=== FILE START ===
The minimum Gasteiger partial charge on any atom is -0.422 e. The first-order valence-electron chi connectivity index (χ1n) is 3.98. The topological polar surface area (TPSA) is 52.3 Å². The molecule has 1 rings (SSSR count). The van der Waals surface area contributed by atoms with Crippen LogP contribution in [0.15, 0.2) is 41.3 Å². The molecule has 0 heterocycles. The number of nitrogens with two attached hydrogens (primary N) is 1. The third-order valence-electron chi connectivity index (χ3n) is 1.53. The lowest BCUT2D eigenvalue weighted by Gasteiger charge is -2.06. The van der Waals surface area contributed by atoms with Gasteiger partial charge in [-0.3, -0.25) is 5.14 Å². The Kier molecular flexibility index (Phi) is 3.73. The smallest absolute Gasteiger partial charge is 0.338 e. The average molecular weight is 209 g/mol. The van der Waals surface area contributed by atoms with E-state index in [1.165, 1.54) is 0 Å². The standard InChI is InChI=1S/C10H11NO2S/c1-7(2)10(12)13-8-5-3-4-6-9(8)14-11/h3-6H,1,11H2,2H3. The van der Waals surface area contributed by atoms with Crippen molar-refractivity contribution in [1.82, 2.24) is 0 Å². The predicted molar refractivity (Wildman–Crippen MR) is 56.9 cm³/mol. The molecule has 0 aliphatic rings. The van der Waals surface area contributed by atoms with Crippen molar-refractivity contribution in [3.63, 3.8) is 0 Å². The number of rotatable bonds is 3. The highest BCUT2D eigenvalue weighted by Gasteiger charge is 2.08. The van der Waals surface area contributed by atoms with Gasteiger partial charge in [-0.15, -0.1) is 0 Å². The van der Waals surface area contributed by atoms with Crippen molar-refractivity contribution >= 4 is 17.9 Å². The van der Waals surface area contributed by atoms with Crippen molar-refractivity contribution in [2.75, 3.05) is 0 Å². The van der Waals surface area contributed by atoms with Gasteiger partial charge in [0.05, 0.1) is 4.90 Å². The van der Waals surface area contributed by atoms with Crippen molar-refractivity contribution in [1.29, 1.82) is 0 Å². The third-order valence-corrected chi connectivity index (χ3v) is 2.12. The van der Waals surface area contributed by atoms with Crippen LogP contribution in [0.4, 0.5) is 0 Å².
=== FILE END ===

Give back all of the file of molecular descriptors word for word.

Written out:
The minimum Gasteiger partial charge on any atom is -0.422 e. The first-order valence-electron chi connectivity index (χ1n) is 3.98. The topological polar surface area (TPSA) is 52.3 Å². The molecule has 1 rings (SSSR count). The van der Waals surface area contributed by atoms with Crippen LogP contribution in [0.15, 0.2) is 41.3 Å². The molecule has 0 heterocycles. The number of nitrogens with two attached hydrogens (primary N) is 1. The third-order valence-electron chi connectivity index (χ3n) is 1.53. The lowest BCUT2D eigenvalue weighted by Gasteiger charge is -2.06. The van der Waals surface area contributed by atoms with Gasteiger partial charge in [-0.3, -0.25) is 5.14 Å². The Kier molecular flexibility index (Phi) is 3.73. The smallest absolute Gasteiger partial charge is 0.338 e. The average molecular weight is 209 g/mol. The van der Waals surface area contributed by atoms with E-state index in [1.165, 1.54) is 0 Å². The standard InChI is InChI=1S/C10H11NO2S/c1-7(2)10(12)13-8-5-3-4-6-9(8)14-11/h3-6H,1,11H2,2H3. The van der Waals surface area contributed by atoms with Crippen molar-refractivity contribution in [1.82, 2.24) is 0 Å². The predicted molar refractivity (Wildman–Crippen MR) is 56.9 cm³/mol. The molecule has 0 aliphatic rings. The van der Waals surface area contributed by atoms with Crippen molar-refractivity contribution in [3.63, 3.8) is 0 Å². The number of rotatable bonds is 3. The highest BCUT2D eigenvalue weighted by Gasteiger charge is 2.08. The van der Waals surface area contributed by atoms with Gasteiger partial charge in [-0.15, -0.1) is 0 Å². The van der Waals surface area contributed by atoms with Crippen molar-refractivity contribution >= 4 is 17.9 Å². The van der Waals surface area contributed by atoms with Crippen molar-refractivity contribution in [2.75, 3.05) is 0 Å². The van der Waals surface area contributed by atoms with Gasteiger partial charge in [0.05, 0.1) is 4.90 Å². The van der Waals surface area contributed by atoms with Crippen molar-refractivity contribution in [1.29, 1.82) is 0 Å². The third-order valence-corrected chi connectivity index (χ3v) is 2.12. The van der Waals surface area contributed by atoms with Crippen LogP contribution in [0.4, 0.5) is 0 Å².